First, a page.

The Universal Carrier 2-pdr leads to the Valentine AT.


















Modules

Gun
TierNameAmmoDamagePenetrationShell PriceRate of FireAccuracyAim TimeElevationXP CostPriceWeight
02II QF 2-pdr AT Gun Mk. IX 112 45/45/60 HP 64/121/23 mm 25 Credits/3 Gold/15 Credits
26.09100% crew: 27.21 rpm
+ Vents: 27.82 rpm
+ BiA : 28.44 rpm
+ Food: 29.67 rpm
r/m
0.38100% crew: 0.36 m
+ Vents: 0.36 m
+ BiA : 0.35 m
+ Food: 0.33 m
m
1.7100% crew: 1.63 s
+ Vents: 1.59 s
+ BiA : 1.56 s
+ Food: 1.49 s
s
-5°/+15° --- 2,0002,000 Credits 0130 130 kg
02II QF 6-pdr 8 cwt AT Gun Mk. II 64 70/70/95 HP 45/57/29 mm 35 Credits/3 Gold/22 Credits
18.75100% crew: 19.55 rpm
+ Vents: 20 rpm
+ BiA : 20.44 rpm
+ Food: 21.32 rpm
r/m
0.5100% crew: 0.48 m
+ Vents: 0.47 m
+ BiA : 0.46 m
+ Food: 0.44 m
m
1.7100% crew: 1.63 s
+ Vents: 1.59 s
+ BiA : 1.56 s
+ Food: 1.49 s
s
-5°/+15° 170 3,0003,000 Credits 0300 300 kg
04IV QF 6-pdr 8 cwt AT Gun Mk. I 64 70/70/95 HP 57/72/29 mm 35 Credits/3 Gold/22 Credits
18.75100% crew: 19.55 rpm
+ Vents: 20 rpm
+ BiA : 20.44 rpm
+ Food: 21.32 rpm
r/m
0.46100% crew: 0.44 m
+ Vents: 0.43 m
+ BiA : 0.42 m
+ Food: 0.4 m
m
1.7100% crew: 1.63 s
+ Vents: 1.59 s
+ BiA : 1.56 s
+ Food: 1.49 s
s
-5°/+15° 1,200 25,00025,000 Credits 0450 450 kg

Engine
TierNamePowerFire ChanceTypeXP CostPriceWeight
01I Ford V8-221 0085 85 hp 020 20 % Petrol --- 000000111111 Credits 0238 238 kg
01I Ford V8-239 0100 100 hp 020 20 % Petrol 35 000000350350 Credits 0258 258 kg

Suspension
TierNameLoad LimitTraverse SpeedXP CostPriceWeight
01I Universal Carrier Mk. I 04.54.5 t 03636 d/s ------ 000000280280 Credits 1,500 1,500 kg
02II Universal Carrier Mk. II 00077 t 04040 d/s 09595 000000580580 Credits 1,500 1,500 kg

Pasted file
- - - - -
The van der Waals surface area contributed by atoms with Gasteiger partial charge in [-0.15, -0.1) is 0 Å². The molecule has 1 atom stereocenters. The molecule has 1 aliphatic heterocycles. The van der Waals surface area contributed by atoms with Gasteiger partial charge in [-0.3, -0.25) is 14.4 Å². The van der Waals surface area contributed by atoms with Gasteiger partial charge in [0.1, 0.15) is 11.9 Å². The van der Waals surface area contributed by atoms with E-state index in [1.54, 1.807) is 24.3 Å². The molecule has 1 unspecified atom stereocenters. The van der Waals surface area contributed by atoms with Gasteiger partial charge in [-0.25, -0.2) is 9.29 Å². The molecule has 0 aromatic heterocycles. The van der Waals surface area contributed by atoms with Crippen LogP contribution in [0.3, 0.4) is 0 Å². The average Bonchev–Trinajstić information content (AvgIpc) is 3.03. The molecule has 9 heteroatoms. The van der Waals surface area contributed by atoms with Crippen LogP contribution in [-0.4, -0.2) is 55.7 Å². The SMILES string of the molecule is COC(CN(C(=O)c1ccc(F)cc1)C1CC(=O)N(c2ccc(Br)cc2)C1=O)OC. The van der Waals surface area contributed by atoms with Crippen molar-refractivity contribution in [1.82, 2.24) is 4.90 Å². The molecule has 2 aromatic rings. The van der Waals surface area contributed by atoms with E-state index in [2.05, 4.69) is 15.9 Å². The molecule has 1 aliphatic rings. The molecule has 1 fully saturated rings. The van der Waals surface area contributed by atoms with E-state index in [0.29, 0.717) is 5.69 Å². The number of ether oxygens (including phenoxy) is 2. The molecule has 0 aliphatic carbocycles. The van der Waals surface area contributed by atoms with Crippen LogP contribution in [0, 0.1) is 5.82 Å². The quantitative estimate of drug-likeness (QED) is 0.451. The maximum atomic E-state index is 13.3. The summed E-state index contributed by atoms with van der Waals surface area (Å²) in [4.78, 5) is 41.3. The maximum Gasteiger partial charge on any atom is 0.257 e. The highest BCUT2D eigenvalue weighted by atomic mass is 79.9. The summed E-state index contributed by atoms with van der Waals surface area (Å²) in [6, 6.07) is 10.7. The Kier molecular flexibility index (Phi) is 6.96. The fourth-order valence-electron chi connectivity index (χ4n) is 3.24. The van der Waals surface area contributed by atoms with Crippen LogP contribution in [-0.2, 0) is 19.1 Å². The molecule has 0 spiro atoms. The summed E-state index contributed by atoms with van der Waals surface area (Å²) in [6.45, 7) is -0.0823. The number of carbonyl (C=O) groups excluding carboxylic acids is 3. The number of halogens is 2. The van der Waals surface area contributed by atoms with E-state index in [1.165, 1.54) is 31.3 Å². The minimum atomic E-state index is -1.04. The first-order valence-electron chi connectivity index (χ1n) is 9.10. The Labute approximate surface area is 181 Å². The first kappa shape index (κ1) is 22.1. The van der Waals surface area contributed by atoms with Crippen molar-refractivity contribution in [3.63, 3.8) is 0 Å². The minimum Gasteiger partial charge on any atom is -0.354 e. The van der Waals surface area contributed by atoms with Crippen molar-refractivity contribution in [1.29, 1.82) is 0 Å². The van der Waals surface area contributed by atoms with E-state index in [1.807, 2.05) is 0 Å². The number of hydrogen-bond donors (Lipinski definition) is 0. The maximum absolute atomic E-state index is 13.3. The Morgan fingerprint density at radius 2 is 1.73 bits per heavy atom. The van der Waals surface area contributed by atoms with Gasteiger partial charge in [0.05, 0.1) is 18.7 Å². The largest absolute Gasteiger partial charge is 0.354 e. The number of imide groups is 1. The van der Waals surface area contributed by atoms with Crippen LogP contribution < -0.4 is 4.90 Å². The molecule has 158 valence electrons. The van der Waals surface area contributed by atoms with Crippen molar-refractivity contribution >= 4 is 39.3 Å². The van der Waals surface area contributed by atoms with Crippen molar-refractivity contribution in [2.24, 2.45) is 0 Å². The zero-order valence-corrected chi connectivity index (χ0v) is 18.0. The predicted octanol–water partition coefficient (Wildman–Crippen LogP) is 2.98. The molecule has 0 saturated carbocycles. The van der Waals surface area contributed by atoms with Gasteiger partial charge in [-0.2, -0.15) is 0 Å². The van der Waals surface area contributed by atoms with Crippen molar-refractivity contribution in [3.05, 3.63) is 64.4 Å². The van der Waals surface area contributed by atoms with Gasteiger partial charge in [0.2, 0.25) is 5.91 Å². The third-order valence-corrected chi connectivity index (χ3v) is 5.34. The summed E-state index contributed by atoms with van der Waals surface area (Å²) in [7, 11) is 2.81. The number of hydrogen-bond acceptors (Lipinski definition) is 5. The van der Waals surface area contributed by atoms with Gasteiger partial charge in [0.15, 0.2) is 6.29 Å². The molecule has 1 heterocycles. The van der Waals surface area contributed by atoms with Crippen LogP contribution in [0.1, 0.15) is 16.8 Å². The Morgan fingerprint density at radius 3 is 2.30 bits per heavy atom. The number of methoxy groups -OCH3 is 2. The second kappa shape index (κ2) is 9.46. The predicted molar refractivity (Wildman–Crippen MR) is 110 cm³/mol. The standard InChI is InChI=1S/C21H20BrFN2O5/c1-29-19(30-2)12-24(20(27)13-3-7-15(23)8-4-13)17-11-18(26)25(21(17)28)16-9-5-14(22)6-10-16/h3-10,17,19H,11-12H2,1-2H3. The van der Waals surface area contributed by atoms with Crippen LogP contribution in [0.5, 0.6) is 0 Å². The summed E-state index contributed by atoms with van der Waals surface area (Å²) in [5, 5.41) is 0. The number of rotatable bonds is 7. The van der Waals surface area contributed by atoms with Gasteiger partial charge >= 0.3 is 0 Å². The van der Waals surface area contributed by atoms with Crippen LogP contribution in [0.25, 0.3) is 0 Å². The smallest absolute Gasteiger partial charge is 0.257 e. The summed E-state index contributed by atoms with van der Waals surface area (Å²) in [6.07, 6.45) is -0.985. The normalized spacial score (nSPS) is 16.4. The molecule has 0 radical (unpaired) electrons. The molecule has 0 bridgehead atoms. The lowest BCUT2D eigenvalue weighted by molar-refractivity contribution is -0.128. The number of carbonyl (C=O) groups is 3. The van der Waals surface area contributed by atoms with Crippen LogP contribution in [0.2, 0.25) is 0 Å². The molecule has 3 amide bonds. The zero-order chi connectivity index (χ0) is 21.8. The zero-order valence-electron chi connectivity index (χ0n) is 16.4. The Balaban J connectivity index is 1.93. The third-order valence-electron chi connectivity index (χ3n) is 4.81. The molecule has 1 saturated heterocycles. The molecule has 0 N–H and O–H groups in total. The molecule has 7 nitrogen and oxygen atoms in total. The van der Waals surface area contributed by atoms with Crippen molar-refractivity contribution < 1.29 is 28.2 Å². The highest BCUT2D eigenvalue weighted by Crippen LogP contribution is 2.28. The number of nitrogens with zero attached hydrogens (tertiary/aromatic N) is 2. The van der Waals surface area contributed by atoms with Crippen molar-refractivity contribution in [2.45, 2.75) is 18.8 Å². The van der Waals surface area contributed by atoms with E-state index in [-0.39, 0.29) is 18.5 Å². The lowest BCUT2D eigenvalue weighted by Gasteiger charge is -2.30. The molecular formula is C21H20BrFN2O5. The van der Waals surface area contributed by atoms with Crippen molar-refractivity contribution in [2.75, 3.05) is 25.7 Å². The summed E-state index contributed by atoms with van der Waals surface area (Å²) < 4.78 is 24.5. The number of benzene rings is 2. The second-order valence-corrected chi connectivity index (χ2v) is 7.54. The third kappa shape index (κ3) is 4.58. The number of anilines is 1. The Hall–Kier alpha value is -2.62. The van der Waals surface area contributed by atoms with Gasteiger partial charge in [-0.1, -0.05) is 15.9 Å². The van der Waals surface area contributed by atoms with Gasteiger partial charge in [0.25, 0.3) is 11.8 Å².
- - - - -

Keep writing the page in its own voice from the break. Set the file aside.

Radio
TierNameRangeXP CostPriceWeight
02II WS No. 14 0250 250 m 0--- --- 000000180180 Credits 0040 40 kg
03III WS No. 11 0350 350 m 0100 100 000000600600 Credits 0040 40 kg
05V WS No. 9 0375 375 m 0610 610 3,6003,600 Credits 0040 40 kg

Historical Info

Universal Carrier armed with a 2 pdr gun

The Universal Carrier, also known as the Bren Gun Carrier is a common name describing a family of light armoured tracked vehicles built by Vickers-Armstrong. Produced between 1934 and 1960, the vehicle was used widely by British Commonwealth forces during the Second World War. Universal Carriers were usually used for transporting personnel and equipment, mostly support weapons, or as machine gun platforms. With some 113,000 built in the United Kingdom and abroad, it was the most produced armoured fighting vehicle in history.

The Carrier, Anti-tank, 2-pdr, or Carrier 2-pdr Tank Attack was a heavily modified and lengthened LP2 carrier with a fully traversable QF 2 pounder anti-tank gun mounted on a platform at the rear and the engine moved to the front left of the vehicle. Stowage was provided for 112 rounds of 2pdr ammunition. 200 were produced and used for training.